Daily Digest (10/15)

Governments Using COVID to Restrict Internet Freedom, Report Finds; NY Report: Twitter’s Security Fell Short Prior to Celebrity Hack; Hacker Claims Access to 50,000 Hacked Home Security Cameras; Norway Accuses Russia in Hacker Attack on Parliament. Click “Continue reading” below.

Governments Using COVID to Restrict Internet Freedom, Report Finds

Governments are using the global pandemic to limit online speech and expand digital surveillance, according to a report released Wednesday by the nonprofit Freedom House research group.

Its “Freedom on the Net 2020” report assessed internet freedom in 65 countries.

It found that the pandemic had accelerated a decline in free speech and privacy on the internet for 10 straight years and accused some governments of using the virus as a pretext to crack down on critical speech, CNN reports. 

“The pandemic is accelerating society’s reliance on digital technologies at a time when the internet is becoming less and less free,” Michael J. Abramowitz, Freedom House’s president, said in a news release.

“Without adequate safeguards for privacy and the rule of law, these technologies can be easily repurposed for political repression.”

In addition, political leaders are using the coronavirus pandemic to censor unfavorable news and arrest critics, Freedom House reports. In at least 45 countries, activists, journalists and other members of the public were arrested or charged with criminal offenses for online speech related to the pandemic. 

According to the report, China is the world’s worst abuser of internet freedom for the sixth consecutive year, deterring internet users from sharing information from independent sources and challenging the official narrative.

Sources (all external links): 

NY Report: Twitter’s Security Fell Short Prior to Celebrity Hack

Cybersecurity shortfalls at Twitter enabled a Florida teenager to take over celebrity accounts through a “simple” hack in July, according to a report released Wednesday by the New York State Department of Financial Services.

The report recommended that the largest social media companies be deemed systemically important and have a dedicated regulator monitoring their ability to combat cyberattacks and election interference, Reuters reports. 

“That Twitter was vulnerable to an unsophisticated attack shows that self-regulation is not the answer,” said Linda Lacewell, the state’s financial services superintendent.

Twitter said it cooperated with the review and was increasing security for its teams and platform, acknowledging that some employees were tricked into sharing their account credentials before the hack, Reuters reports.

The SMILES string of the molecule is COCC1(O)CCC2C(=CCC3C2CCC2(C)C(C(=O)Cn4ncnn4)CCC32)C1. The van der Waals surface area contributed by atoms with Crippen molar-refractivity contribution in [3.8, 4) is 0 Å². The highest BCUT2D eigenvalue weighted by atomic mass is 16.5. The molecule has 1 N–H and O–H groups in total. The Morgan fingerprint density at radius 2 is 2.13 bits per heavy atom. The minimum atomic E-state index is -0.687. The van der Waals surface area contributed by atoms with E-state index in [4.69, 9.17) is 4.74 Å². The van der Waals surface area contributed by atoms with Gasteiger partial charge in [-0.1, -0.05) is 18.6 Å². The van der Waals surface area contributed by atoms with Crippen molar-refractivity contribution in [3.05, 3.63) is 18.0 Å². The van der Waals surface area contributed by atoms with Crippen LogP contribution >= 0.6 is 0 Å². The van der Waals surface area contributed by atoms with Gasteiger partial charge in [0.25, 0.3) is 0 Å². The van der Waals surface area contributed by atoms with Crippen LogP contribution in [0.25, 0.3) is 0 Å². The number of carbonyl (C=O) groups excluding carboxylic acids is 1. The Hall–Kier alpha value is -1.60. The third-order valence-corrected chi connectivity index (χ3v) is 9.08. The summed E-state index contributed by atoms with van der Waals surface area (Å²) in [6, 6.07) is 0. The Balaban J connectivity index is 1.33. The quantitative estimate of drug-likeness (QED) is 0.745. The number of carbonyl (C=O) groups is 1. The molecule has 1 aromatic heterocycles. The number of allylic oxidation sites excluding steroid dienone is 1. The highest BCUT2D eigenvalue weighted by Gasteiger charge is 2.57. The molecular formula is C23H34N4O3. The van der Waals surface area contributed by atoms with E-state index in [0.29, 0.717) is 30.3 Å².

“The extraordinary access the hackers obtained with this simple technique underscores Twitter’s cybersecurity vulnerability and the potential for devastating consequences,” the report said.


Hacker Claims Access to 50,000 Hacked Home Security Cameras

A hacker group is selling access to what they claim to be more than 50,000 hacked home security cameras, including footage of children in various states of undress. 

The group has more than 1,000 members and said it was using Discord to advertise the hacked footage, some of which has ended up on pornographic sites, Infosecurity reports. 

The clips featured victims in compromising positions, including breastfeeding mothers — even schoolchildren — and it was likely to have been taken from IP security cameras, which are common in smart homes. 

The group claims to have a list of over 50,000 cameras in its files from which members can “explore, watch live and even record,” Infosecurity reports. 

 Jake Moore, an ESET cybersecurity specialist, argued that poor access controls and security protocols were most likely to blame for the allegedly hijacked cameras.

“As worrying as it may seem, this comes as a clear reminder that when cameras are placed on the internet, they must be properly installed with security in mind,” he told Infosecurity.

“When smart devices are set up, they are still regularly placed around the home with no second thought for privacy.”


Norway Accuses Russia in Hacker Attack on Parliament 

Norway’s foreign minister said Wednesday that Russia was behind a break-in into the Norwegian Parliament’s email system in August. 

“It is our assessment that Russia is behind this activity,” Foreign Minister Ine Eriksen Soereide told The Associated Press. 

Prime Minister Erna Solberg told the Norwegian news agency NTB on Wednesday that it was “important for the government to give a clear message to the Russians that we do not accept this.”

The country’s Parliament, which consists of 169 members, was hit Aug. 24 by “a concerted cyberattack,” where “a small number of MPs and members of staff had their email accounts hacked,” said Marianne Andreassen, the assembly’s administrative head.

The attack was immediately stopped and reported to the police, AP reports. 

In a later report, Parliament said that such private information as Social Security numbers, bank data, other personal information and preparatory political work “may have been lost.”


By DPN Staff